The photo above was taken to illustrate a story in the Tampa Bay Times directed at a general audience and therefore not likely to have been chosen to make an argument one way or the other. It is significant because nothing in this photo suggests that the vessels are not capable of getting underway, and the legality of the Madeira Beach anti-anchoring initiative may well turn on this fact. (Tampa Bay Times photo by Marcia Asencio-Rhine)

Prompted by complaints from waterfront homeowners, the City of Madeira Beach in Florida is attempting to restrict anchoring through what appears to be a flawed interpretation of state law. Maderia Beach has a substantial anchorage near St. Petersburg on the West Coast of Florida.

(READ THE FOLLOW-UP "Madeira Beach Okays Anchoring Regs But Spares Bonafide Cruisers.")

Both BoatUS and the American Great Loop Cruisers Association are opposed to the new regulations, which are up for a vote tomorrow,. That is, Tuesday, Oct. 8.

According to news reports, boats would be banned from anchoring in Madeira unless owners pay a $5 permit fee, which is good for 72 hours on the hook and stipulates that the boat must stay at least 200 feet from residential docks and pump out holding tanks at the city marina. Boats must move after the three-day period is up for face fines. They would also be prevented from getting a new permit for 30 days.

Oh...one more thing: You can't be off your boat for more than eight hours at a time.

"People are not pumping out properly and human waste is being dumped into the waters, which, of course, has an adverse impact on the environment," Curt Preisser with the city of Madeira Beach was quoted as saying.

The Tampa Bay Times quoted the Pinellas County Sheriff's Office, which said 40 boats are anchored in Madeira Beach waterways and at least 15 have people living on them.

The problem with the proposed Riviera Beach Ordinance is that since 2009 Florida law has forbidden municipalities from restricting anchoring with some very specific exceptions. Before then municipalities had created a hodge-podge of restrictive and punitive anchoring regulations. 

When I pointed the 2009 law to Madeira Beach officials, I received a prompt response, with key phrases highlighted. 

Preisser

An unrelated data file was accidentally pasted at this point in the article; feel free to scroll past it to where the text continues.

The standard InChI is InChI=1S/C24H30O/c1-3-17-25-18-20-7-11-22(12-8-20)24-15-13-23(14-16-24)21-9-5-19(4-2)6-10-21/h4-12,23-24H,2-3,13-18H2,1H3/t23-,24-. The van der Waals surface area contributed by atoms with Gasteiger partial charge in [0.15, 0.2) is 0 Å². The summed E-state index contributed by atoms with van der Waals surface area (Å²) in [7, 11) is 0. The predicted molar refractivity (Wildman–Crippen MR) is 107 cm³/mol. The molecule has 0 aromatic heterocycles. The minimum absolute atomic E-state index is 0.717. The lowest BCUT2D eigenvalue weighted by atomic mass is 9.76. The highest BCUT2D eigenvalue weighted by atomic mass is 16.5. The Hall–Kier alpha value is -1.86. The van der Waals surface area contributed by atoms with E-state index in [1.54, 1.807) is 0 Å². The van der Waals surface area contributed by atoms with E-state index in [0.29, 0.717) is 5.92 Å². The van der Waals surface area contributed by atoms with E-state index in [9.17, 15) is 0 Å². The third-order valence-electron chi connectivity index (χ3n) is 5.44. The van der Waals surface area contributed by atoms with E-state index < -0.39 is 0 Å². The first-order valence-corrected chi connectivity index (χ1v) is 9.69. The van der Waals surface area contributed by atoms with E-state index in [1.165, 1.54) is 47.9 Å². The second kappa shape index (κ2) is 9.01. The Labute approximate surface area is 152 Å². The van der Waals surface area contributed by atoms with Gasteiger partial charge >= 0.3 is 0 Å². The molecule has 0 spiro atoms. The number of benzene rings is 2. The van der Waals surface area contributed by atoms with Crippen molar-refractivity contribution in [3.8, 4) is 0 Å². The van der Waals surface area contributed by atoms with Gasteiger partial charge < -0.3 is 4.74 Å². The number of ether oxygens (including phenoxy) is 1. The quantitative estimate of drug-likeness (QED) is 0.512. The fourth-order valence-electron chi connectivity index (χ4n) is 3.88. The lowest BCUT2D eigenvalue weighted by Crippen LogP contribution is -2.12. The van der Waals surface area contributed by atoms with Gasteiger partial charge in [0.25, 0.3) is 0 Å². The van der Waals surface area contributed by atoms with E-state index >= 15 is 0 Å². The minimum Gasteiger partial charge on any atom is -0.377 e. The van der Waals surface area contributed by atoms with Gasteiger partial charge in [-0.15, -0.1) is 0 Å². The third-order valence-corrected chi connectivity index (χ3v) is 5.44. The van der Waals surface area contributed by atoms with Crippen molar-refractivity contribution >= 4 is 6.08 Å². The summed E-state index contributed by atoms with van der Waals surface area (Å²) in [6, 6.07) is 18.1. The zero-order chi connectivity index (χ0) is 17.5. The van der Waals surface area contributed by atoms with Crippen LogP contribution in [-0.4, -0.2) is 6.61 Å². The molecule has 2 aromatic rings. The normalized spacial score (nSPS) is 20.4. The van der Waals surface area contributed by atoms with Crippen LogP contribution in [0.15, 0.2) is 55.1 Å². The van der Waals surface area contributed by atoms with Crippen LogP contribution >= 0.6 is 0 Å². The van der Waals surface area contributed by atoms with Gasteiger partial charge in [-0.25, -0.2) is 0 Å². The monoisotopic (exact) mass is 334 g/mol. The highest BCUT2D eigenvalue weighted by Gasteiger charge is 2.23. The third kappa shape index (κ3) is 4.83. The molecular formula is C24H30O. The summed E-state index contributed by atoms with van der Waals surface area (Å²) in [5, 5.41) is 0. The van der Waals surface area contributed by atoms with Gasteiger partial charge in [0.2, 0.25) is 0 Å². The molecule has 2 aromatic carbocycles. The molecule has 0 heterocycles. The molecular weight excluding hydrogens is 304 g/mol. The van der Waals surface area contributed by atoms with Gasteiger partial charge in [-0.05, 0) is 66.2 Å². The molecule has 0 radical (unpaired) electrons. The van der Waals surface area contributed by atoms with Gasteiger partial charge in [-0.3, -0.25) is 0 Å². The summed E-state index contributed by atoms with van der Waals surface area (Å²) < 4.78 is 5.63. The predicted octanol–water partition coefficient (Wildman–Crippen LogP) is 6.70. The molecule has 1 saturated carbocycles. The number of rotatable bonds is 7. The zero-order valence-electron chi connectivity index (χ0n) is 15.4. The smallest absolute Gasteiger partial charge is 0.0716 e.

The problem with the city's logic is that is relying on state statutes to restrict anchoring, but it is using an entirely different definition of "liveaboard." Madeira Beach in it's Aug. 12, 2019 City Commission agenda uses a plain English definition: "Liveaboard vessel means a vessel which is occupied or used by one or more persons as a place of habitation or residence, or as living quarters or for dwelling purposes."

For better or worse, the definition of "liveaboard" in the Florida  statute that forms the basis for the Maderia Beach ordinance, is very different and very specific:

327.02 (22) “Live-aboard vessel” means:

(a) A vessel used solely as a residence and not for navigation;

(b) A vessel for which a declaration of domicile has been filed pursuant to s. 222.17; or

(c) A vessel used as a residence that does not have an effective means of propulsion for safe navigation.

Which brings us to the image at the top of this page. There doesn't appear to be anything suggesting that any of these boats do not have an "effective means of propulsion." There may indeed be vessels that's can't get underway, but most of the news photos of the Maderia Beach seem to show vessels that outwardly appear mobile.

So the question is: How can Maderia Beach legally restrict liveaboard using state law, when it refuses to recognize the definition of "liveaboard" in the very same law? BoatUS and the AGLCA say it can't.

This is a very concise and easy-to-understand explanation of Florida Anchoring Laws published in the Tula's Endless Summer blog, based on an exchange with Florida Fish and Wildlife officials.

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